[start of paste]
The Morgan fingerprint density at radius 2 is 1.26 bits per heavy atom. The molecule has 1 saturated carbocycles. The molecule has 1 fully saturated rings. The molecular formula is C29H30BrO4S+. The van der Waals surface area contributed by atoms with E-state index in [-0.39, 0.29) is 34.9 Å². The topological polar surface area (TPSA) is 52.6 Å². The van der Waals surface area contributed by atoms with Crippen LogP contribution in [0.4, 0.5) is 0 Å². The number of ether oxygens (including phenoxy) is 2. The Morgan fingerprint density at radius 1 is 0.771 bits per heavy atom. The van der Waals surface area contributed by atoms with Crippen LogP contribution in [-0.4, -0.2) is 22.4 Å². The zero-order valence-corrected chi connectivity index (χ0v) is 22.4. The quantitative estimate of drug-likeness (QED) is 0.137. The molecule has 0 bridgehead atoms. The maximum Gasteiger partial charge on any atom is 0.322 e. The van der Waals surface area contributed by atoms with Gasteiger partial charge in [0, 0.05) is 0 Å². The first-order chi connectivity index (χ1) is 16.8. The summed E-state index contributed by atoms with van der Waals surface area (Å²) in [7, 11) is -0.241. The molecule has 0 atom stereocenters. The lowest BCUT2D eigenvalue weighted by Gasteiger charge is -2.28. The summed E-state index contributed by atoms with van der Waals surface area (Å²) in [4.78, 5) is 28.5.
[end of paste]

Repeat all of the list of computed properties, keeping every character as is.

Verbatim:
The Morgan fingerprint density at radius 2 is 1.26 bits per heavy atom. The molecule has 1 saturated carbocycles. The molecule has 1 fully saturated rings. The molecular formula is C29H30BrO4S+. The van der Waals surface area contributed by atoms with E-state index in [-0.39, 0.29) is 34.9 Å². The topological polar surface area (TPSA) is 52.6 Å². The van der Waals surface area contributed by atoms with Crippen LogP contribution in [0.4, 0.5) is 0 Å². The number of ether oxygens (including phenoxy) is 2. The Morgan fingerprint density at radius 1 is 0.771 bits per heavy atom. The van der Waals surface area contributed by atoms with Crippen LogP contribution in [-0.4, -0.2) is 22.4 Å². The zero-order valence-corrected chi connectivity index (χ0v) is 22.4. The quantitative estimate of drug-likeness (QED) is 0.137. The molecule has 0 bridgehead atoms. The maximum Gasteiger partial charge on any atom is 0.322 e. The van der Waals surface area contributed by atoms with Gasteiger partial charge in [0, 0.05) is 0 Å². The first-order chi connectivity index (χ1) is 16.8. The summed E-state index contributed by atoms with van der Waals surface area (Å²) in [7, 11) is -0.241. The molecule has 0 atom stereocenters. The lowest BCUT2D eigenvalue weighted by Gasteiger charge is -2.28. The summed E-state index contributed by atoms with van der Waals surface area (Å²) in [4.78, 5) is 28.5.